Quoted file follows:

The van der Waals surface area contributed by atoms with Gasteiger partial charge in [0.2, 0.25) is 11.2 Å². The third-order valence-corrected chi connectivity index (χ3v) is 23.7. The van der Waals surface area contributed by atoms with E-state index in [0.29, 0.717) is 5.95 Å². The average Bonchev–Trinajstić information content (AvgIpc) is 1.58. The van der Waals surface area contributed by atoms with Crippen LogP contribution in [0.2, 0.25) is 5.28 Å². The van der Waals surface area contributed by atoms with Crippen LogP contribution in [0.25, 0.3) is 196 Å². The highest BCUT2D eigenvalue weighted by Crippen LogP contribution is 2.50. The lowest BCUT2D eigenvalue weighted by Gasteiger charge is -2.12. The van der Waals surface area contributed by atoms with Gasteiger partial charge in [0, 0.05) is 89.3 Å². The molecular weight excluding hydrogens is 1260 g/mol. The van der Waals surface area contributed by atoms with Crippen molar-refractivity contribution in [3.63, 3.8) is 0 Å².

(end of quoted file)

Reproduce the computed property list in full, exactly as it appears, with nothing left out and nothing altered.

The van der Waals surface area contributed by atoms with Gasteiger partial charge in [0.2, 0.25) is 11.2 Å². The third-order valence-corrected chi connectivity index (χ3v) is 23.7. The van der Waals surface area contributed by atoms with E-state index in [0.29, 0.717) is 5.95 Å². The average Bonchev–Trinajstić information content (AvgIpc) is 1.58. The van der Waals surface area contributed by atoms with Crippen LogP contribution in [0.2, 0.25) is 5.28 Å². The van der Waals surface area contributed by atoms with Crippen LogP contribution in [0.25, 0.3) is 196 Å². The highest BCUT2D eigenvalue weighted by Crippen LogP contribution is 2.50. The lowest BCUT2D eigenvalue weighted by Gasteiger charge is -2.12. The van der Waals surface area contributed by atoms with Gasteiger partial charge in [0, 0.05) is 89.3 Å². The molecular weight excluding hydrogens is 1260 g/mol. The van der Waals surface area contributed by atoms with Crippen molar-refractivity contribution in [3.63, 3.8) is 0 Å².